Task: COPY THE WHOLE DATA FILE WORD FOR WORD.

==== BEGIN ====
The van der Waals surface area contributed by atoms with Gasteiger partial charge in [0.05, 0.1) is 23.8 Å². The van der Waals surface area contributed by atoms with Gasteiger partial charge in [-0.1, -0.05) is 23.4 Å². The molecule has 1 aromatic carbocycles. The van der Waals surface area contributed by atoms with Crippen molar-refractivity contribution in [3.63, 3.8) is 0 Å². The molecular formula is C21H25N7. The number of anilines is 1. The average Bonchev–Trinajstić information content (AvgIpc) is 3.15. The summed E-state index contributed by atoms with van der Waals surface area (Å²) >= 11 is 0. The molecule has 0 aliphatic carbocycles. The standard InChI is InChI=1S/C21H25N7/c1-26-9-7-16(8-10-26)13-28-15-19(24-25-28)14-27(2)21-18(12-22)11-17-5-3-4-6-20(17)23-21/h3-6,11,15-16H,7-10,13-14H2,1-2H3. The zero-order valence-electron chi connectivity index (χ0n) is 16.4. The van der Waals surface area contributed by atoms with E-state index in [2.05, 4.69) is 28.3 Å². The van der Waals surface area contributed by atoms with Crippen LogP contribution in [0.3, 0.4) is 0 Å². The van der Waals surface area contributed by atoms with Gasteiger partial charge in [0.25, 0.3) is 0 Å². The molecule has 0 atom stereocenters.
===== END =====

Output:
The van der Waals surface area contributed by atoms with Gasteiger partial charge in [0.05, 0.1) is 23.8 Å². The van der Waals surface area contributed by atoms with Gasteiger partial charge in [-0.1, -0.05) is 23.4 Å². The molecule has 1 aromatic carbocycles. The van der Waals surface area contributed by atoms with Crippen molar-refractivity contribution in [3.63, 3.8) is 0 Å². The molecular formula is C21H25N7. The number of anilines is 1. The average Bonchev–Trinajstić information content (AvgIpc) is 3.15. The summed E-state index contributed by atoms with van der Waals surface area (Å²) >= 11 is 0. The molecule has 0 aliphatic carbocycles. The standard InChI is InChI=1S/C21H25N7/c1-26-9-7-16(8-10-26)13-28-15-19(24-25-28)14-27(2)21-18(12-22)11-17-5-3-4-6-20(17)23-21/h3-6,11,15-16H,7-10,13-14H2,1-2H3. The zero-order valence-electron chi connectivity index (χ0n) is 16.4. The van der Waals surface area contributed by atoms with E-state index in [2.05, 4.69) is 28.3 Å². The van der Waals surface area contributed by atoms with Crippen LogP contribution in [0.3, 0.4) is 0 Å². The van der Waals surface area contributed by atoms with Gasteiger partial charge in [0.25, 0.3) is 0 Å². The molecule has 0 atom stereocenters.